Basically the same output as the --dry-run --import -vvvv commands, only without the gpg: lines.

  • I wasn't able to get it using GnuPG 2 either -- but using the old-stable GnupG 1.4 gpg1 --no-default-keyring --secret-keyring /tmp/a4ff2279.asc.gpg --with-fingerprint --list-secret-keys works out as expected. Seems like a mix of recent versions of GnupG merging the secret keyring into the public keyring (--secret-keyring ... is just ignored) and some weird behavior when listing keys where this change was forgotten. Might be a bug report candidate.
    – Jens Erat
    Commented Sep 12, 2018 at 21:34
  • @JensErat: That's my attempt #3; it just gives me an error. What version of gpg are you using?
    – jwodder
    Commented Sep 12, 2018 at 21:40
  • 1
    I forgot one minor but relevant detail: I dearmored the key first (gpg --dearmor). Was not able to get along with the armored copy, either. The ctd=2d error indicates issues with an unexpected - character -- probably the one starting or ending the key.
    – Jens Erat
    Commented Sep 13, 2018 at 19:10

3 Answers 3


This probably changed with new versions of GnuPG as you can currently do this in one pipe:

$ gpg --with-colons --import-options show-only --import --fingerprint < secret.asc | awk -F: '$1 == "fpr" {print $10;}'

Main game changer is option import-options which enables fake import. We simply work with file as it would be imported but it is not.

Option --with-colons guarantee stable and machine-parseable format which we use in last awk part.

awk simply prints 10th column from line with fingerprint (one starting with fpr).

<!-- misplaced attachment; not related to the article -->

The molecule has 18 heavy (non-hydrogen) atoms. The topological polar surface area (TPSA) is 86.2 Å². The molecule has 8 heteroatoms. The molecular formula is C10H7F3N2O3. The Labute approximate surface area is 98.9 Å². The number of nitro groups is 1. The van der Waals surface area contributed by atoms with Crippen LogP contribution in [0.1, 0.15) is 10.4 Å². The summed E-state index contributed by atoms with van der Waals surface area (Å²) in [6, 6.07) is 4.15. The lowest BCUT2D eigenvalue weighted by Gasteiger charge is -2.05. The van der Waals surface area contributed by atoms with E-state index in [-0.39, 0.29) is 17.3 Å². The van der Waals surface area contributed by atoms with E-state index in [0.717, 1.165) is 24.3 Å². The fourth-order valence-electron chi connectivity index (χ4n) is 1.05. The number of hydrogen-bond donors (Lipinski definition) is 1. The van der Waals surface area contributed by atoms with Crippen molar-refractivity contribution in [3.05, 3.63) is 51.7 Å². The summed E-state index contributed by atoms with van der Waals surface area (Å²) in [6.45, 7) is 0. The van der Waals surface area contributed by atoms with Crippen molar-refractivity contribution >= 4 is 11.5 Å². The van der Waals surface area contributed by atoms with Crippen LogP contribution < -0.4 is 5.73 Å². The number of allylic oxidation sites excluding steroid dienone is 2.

• 1
    Works for me, GPG 2.2.4 on Ubuntu 18.04, by far the simplest, nice one liner :)
    – Zorglub29
    Commented May 28, 2020 at 9:41

As indicated in the comments, the simplest solution appears to be to first dearmor the key and then run --list-secret-keys on the new file:

$ gpg --dearmor secret.asc  # Creates secret.asc.gpg
$ gpg --with-fingerprint --no-default-keyring --secret-keyring ./secret.asc.gpg --list-secret-keys

Annoyingly, although the dearmored key can be written to stdout with the -o - option, neither --secret-keyring - nor --secret-keyring /dev/stdin will allow the second command to read the key from stdin, so combining the two commands into one with a pipe isn't an option. Also, running the second command with gpg2 instead of gpg still fails to give the desired output.

A slightly more elaborate approach, but one that seems to work with both versions of gpg, is to import the secret key into a temporary GPG home directory and then list the temp home's private keys:

$ mkdir -m 0700 tmphome
$ gpg --homedir tmphome --import secret.asc
$ gpg --homedir tmphome --with-fingerprint --list-secret-keys
  • 1
    Your second solution does work for me. The first does not. It will always fall back to the default key ring even when --no-default-keyring is specified. The man page of gpg states Note that GnuPG will not operate without any keyrings, so if you use this option and do not provide alternate keyrings via --keyring or --secret-keyring, then GnuPG will still use the default public or secret keyrings.
    – Klaas
    Commented Jan 16, 2019 at 17:35

Since gpg 2.2.8 (released mid-2018) there is an option --show-keys for showing keys without importing them, provided as a shortcut for --import --import-options show-only.

To show the key(s) in the file secret.asc:

$ gpg --show-keys secret.asc

Different fingerprint format:

$ gpg --show-keys --with-fingerprint secret.asc